My third post about motivation is inspired by the second talk I saw Michael Wu deliver recently – the Science of Gamification.
Roy Rogers on his horse Trigger
At the heart of gamification is the observation that we avoid work in preference to play. So perhaps if we can introduce elements of the game to the working world, we might be able to influence behaviour to achieve a business purpose.
Wu’s definition: gamification is the use of game mechanics/dynamics to drive game-like engagement and actions in non-game environments (e.g. work, education, exercise, etc.)
My interest was piqued with that mention of engagement… Here we are in the world of motivation once more. Wu demonstrated how gamification dynamics are mirrored throughout behavioural psychology and economics.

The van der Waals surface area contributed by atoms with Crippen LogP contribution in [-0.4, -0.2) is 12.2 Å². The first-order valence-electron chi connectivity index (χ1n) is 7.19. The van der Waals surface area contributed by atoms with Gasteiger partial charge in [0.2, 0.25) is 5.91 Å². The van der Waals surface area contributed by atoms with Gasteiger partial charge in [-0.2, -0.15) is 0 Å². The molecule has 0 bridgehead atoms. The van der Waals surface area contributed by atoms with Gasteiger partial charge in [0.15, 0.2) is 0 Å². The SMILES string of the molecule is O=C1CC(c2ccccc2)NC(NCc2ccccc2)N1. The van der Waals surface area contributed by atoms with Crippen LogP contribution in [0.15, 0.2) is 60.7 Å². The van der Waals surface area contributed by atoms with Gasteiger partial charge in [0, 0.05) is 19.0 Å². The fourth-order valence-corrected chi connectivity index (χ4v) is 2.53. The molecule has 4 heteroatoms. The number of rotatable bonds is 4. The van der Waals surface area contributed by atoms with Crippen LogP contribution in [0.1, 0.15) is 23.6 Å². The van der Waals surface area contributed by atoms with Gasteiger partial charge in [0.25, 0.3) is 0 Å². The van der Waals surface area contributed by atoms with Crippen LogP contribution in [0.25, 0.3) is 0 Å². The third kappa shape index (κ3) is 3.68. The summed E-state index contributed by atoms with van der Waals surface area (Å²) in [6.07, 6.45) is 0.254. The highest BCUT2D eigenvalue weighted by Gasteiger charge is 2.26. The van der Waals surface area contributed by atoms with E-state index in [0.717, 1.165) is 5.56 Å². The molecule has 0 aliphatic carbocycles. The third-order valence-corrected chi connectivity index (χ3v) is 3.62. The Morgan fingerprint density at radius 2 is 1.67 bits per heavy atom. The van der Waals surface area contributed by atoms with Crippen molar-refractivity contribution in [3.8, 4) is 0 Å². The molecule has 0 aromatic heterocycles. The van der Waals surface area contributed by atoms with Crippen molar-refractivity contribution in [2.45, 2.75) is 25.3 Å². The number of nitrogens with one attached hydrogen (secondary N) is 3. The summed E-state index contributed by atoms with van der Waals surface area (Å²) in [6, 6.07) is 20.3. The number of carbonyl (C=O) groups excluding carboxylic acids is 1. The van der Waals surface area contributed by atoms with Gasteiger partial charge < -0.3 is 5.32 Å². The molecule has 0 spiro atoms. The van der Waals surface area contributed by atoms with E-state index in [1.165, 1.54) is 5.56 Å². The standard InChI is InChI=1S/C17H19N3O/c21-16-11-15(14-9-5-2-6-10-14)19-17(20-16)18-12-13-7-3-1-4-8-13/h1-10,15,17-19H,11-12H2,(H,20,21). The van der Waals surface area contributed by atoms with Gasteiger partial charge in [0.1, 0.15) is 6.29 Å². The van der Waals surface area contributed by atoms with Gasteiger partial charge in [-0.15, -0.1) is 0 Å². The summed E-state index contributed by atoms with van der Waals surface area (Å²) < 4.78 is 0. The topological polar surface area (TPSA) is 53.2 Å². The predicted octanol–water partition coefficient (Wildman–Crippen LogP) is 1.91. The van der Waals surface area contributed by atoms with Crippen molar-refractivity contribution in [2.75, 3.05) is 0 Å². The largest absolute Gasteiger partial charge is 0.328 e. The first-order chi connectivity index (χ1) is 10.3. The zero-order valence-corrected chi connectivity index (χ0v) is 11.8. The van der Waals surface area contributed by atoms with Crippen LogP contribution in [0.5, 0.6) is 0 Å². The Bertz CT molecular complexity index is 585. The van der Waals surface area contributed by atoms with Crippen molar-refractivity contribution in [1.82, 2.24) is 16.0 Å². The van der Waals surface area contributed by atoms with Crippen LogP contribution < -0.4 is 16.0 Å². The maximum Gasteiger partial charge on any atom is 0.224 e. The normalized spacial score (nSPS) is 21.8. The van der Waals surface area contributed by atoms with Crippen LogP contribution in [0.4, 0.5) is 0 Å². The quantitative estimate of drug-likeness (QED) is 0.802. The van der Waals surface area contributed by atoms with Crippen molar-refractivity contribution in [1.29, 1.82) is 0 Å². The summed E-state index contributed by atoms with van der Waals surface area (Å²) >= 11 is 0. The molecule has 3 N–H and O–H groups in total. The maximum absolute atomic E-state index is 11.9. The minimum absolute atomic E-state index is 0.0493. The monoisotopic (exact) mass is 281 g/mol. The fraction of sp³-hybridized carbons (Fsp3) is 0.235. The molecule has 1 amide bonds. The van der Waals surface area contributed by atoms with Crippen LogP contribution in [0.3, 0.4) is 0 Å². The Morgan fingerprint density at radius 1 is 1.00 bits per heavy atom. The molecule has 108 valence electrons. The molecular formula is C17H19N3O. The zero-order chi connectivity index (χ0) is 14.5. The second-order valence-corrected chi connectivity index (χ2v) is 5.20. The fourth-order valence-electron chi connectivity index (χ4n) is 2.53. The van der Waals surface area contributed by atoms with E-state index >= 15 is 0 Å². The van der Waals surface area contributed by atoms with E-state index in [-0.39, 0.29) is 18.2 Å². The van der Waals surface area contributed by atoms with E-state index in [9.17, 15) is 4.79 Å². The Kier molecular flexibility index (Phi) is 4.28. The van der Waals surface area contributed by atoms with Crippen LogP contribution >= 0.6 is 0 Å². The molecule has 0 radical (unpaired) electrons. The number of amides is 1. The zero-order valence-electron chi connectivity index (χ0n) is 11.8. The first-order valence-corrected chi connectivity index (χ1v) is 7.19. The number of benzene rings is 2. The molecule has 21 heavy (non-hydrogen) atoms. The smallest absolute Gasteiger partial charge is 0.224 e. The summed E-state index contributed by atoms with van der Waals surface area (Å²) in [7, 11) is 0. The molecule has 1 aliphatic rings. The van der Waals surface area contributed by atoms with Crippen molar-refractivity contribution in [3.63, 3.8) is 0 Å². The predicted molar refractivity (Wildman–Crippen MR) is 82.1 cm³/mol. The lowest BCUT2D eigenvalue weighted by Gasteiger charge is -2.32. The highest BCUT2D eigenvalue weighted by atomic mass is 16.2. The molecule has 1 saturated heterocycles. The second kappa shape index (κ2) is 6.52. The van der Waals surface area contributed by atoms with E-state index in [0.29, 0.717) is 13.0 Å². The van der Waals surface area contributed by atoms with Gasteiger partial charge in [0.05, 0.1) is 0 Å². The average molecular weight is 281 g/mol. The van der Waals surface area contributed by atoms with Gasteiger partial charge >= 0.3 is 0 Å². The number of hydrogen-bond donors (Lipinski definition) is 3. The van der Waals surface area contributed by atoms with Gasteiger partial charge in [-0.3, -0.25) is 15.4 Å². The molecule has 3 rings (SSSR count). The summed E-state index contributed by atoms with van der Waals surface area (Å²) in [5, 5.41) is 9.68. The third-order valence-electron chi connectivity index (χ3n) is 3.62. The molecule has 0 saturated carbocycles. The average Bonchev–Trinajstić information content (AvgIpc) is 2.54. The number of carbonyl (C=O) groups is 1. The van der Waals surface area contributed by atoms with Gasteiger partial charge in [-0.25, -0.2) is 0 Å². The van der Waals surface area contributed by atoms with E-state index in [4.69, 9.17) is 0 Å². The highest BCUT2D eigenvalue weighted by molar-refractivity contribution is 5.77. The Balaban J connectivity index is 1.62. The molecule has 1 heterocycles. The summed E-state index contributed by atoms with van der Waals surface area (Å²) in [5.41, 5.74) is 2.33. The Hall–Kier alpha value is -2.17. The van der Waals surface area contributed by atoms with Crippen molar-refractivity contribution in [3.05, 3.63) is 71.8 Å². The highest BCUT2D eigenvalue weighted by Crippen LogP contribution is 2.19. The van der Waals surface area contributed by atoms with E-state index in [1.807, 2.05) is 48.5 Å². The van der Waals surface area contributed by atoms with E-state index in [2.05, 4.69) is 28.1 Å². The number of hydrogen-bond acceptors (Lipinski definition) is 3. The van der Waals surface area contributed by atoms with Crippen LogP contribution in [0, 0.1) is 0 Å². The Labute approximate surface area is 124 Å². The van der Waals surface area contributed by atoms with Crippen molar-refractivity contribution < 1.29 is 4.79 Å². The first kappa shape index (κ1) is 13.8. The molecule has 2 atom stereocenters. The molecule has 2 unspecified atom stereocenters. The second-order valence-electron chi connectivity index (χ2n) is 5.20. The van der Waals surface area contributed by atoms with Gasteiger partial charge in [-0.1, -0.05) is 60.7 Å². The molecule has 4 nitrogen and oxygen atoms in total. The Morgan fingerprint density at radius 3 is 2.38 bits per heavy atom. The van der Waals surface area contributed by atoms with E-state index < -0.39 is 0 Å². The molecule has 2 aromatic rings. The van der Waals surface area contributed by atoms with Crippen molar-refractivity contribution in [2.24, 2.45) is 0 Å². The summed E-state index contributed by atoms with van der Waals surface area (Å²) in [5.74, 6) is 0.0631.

61% of companies are aiming to deliver the best customer experience (CE) in their industries over the next three years according to ex-Forrester analyst and CE expert Bruce Temkin. That customer experience is widely regarded as an area in which to differentiate a brand is no surprise to those at this year’s European Customer Experience World. Striving for excellence was the common denominator amongst delegates.
Attempting to find Sofitel Heathrow T5 with a satnav that predates T5 is not much fun
For Temkin, customer experience correlates to loyalty and there are four competencies that an organisation must have to be customer centric: purposeful leadership; compelling brand values; customer connectedness and employee engagement. This last one you can gauge by asking the question, ‘are your employees fully committed to your goals?’